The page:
I spent some time in the south D reservoir hide. There were many Wigeon, Gadwall and a few scattered Shovelers. Further up I could see Coots, an immature Great Black Backed Gull and some groups of Mute Swans. Goldeneyes were very active, flying up and down. I watched a pair interacting near the hide. The female was clearly soliciting mating, staying parallel to the male, low on the water and head low, but the male did his neck stretch, bill pointing up displays a few time before actually mounting her. Afterwards, the male dismounted, although he kept hold of the female's neck feathers and they remained attached like that for a few moments. Quite cool to see the whole sequence from close range.
I move onto the woods, heading to the north of the reserve. The woodland is quite wet and flooded in parts, but the clearing by the feeders is buzzing with Blue Tits, Great tits, Coal Tits, Goldfinches and Chaffinches. A small tit joins in to feed a few times, a Marsh or Willow tit. I watch intently trying to see the features that allow to discriminate between these very similar species. I can't see any white wing panel, but the bird looks fluffy, with a rich buff colour and a matt black top. Unfortunately, it kept quiet and I didn't take any photos, but Tophill Low warden confirms that Marsh tits haven't been seen feeding in the feeders in this area so it is more likely to be a Willow Tit.
I watch a Treecreeper and a Wren by the feeding area on my way to North Marsh hide. North Marsh is mainly frozen. Other than a small bird diving into the reeds and that doesn't surface again, nothing to report.
But on my way to the Hempholme hide, I flushed a Barn Owl from the pollarded poplar area, I watch it with the binoculars while it flies away from me into the Hempholme lock area, but I don't get to see where it settles. A beautiful, rich colour individual, what a great sight. A Kestrel is also disturbed. At home I make a sketch of a flying Barn Owl. I have seen far to many roadkill Barn Owls and it is nice to see a live one.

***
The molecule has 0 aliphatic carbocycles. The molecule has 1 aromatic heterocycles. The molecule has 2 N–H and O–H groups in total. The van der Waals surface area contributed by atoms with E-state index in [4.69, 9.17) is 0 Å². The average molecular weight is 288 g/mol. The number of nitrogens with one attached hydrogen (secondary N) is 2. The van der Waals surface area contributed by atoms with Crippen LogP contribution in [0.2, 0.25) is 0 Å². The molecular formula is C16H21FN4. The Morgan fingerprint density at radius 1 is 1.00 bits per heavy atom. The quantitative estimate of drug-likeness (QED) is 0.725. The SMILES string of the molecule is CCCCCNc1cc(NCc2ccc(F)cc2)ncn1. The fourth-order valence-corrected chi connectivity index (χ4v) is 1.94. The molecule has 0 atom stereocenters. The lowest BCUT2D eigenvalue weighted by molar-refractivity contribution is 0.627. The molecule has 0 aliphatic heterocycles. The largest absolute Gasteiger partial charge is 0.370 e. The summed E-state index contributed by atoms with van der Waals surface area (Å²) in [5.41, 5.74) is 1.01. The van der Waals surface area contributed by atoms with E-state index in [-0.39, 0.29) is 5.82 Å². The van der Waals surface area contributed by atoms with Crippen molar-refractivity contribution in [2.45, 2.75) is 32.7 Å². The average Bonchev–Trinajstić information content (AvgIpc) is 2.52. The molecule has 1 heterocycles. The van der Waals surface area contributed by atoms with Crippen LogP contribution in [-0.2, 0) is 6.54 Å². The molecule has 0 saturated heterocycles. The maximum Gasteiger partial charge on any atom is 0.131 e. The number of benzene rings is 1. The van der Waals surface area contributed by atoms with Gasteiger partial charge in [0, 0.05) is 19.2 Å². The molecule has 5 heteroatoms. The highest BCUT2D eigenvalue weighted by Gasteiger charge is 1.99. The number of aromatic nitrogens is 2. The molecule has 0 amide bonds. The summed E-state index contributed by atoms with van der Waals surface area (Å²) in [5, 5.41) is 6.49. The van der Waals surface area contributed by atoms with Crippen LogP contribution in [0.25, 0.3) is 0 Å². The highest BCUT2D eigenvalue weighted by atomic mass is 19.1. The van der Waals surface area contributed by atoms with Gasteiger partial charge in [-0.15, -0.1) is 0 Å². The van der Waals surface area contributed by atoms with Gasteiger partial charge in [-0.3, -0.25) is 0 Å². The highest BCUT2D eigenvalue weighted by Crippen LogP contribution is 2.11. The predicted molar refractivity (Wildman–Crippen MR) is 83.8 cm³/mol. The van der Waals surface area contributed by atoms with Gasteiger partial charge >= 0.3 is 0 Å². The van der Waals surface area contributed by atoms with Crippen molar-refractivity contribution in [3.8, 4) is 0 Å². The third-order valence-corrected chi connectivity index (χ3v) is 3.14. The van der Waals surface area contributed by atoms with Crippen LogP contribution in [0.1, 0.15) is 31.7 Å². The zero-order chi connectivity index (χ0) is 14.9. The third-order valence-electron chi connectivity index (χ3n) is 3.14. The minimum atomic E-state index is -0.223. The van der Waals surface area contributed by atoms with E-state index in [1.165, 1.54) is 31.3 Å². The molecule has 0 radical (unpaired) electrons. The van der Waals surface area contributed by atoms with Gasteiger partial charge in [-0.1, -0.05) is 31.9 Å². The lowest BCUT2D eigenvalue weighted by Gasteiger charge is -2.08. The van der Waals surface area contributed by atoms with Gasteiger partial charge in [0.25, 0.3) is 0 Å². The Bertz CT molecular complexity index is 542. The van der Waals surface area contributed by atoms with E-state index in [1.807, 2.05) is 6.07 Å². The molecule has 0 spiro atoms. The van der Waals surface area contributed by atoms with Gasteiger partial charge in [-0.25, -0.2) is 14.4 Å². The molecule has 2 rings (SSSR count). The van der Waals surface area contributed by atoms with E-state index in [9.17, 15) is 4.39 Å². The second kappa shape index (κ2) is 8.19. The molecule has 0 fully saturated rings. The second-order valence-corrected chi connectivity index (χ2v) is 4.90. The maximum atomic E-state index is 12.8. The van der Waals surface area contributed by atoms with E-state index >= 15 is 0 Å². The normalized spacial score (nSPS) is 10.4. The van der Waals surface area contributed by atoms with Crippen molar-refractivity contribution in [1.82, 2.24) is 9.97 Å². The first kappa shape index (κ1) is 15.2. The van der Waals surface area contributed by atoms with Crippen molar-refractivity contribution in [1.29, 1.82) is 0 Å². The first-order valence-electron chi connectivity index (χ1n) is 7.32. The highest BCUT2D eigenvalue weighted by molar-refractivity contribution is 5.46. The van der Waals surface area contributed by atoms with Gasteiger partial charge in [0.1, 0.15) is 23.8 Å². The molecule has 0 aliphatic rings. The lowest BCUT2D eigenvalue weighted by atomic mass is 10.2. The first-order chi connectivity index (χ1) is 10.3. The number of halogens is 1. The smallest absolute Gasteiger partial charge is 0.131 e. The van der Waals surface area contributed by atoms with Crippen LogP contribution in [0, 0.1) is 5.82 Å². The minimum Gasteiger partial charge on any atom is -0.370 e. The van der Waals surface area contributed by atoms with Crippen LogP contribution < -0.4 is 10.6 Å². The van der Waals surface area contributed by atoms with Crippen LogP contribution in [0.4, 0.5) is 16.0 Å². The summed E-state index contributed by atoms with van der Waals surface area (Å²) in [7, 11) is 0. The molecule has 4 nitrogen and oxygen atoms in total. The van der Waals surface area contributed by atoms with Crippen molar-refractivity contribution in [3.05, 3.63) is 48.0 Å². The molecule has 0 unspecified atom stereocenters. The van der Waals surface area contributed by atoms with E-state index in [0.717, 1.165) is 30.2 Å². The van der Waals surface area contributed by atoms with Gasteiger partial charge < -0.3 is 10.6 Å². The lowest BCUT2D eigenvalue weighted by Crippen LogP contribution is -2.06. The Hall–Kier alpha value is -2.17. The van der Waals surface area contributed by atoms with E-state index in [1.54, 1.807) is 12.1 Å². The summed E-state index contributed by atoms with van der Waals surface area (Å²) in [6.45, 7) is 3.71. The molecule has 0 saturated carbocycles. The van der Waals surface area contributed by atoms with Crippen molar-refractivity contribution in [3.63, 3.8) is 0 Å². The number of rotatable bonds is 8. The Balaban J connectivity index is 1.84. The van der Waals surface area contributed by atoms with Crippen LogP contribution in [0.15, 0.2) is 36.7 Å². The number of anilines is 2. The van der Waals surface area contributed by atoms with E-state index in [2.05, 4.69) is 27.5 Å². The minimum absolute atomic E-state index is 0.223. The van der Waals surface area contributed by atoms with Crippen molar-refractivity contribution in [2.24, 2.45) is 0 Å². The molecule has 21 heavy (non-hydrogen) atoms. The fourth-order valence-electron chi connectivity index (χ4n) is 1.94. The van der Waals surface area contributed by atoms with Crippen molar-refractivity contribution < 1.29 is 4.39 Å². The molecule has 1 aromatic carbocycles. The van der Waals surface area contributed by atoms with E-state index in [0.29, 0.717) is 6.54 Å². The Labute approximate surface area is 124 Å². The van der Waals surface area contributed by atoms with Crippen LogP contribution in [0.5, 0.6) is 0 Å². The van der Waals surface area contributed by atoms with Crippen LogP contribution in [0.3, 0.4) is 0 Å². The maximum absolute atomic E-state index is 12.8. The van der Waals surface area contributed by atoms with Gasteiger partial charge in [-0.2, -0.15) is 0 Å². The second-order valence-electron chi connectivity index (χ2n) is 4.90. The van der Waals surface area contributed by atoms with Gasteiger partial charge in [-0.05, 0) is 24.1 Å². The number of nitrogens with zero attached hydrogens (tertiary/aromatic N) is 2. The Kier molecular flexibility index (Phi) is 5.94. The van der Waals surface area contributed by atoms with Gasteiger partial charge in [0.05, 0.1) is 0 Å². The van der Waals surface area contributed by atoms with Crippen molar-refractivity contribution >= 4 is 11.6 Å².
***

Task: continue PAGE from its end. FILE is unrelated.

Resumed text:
On the long walk by the straight side of D res I find a barn owl pellet by a post. I can see the rodent teeth sticking out of it. I will update the post with what I find inside. Then, in the middle of the path, the impressive head of a Great Black Backed Gull, the bill has the adult colour save for a thin black ring near the tip. It looks fresh and has still all feathers, but I carry it to the car, and leave it in the boot while I pop in to see if there is anything of interest in the lagoons. As I get into the car on my way back, I realise that the head stinks. Fortunately I have a plastic bag to put it in.
A brilliant day in Tophill Low, must come back more often.
Pair of Goldeneyes after mating
View of D res
Wren near the feeders in the wet D woods
A squirrel was actually inside this squirrel proofing before it got out and almost completely tore it apart. The feeders were truly buzzing with Tits (three sp. on the photo), and Chaffinches were feeding on the ground.
A frozen pond by D res
Two Mute Swans were actually feeding in the frozen Lagoons though some holes in the ice:
A Grey Heron stopped briefly on the lagoon shore, but promptly left toward the river Hull, probably deterred by the ice.
UPDATE: Contents of the Barn Owl pellet: 3 field voles, 1 common shrew, 1 pygmy shrew. Keyed out using this RSPB resource
- Barn Owl
- Black-headed Gull
- Blue Tit
- Carrion Crow
- Coal Tit
- Common Gull
- Great Black-backed Gull
- Great Spotted Woodpecker
- Great Tit
- Grey Heron
- Greylag Goose
- Long-tailed Tit
- Mistle Thrush
- Mute Swan
- Tree Sparrow
- Tufted Duck
- Willow Tit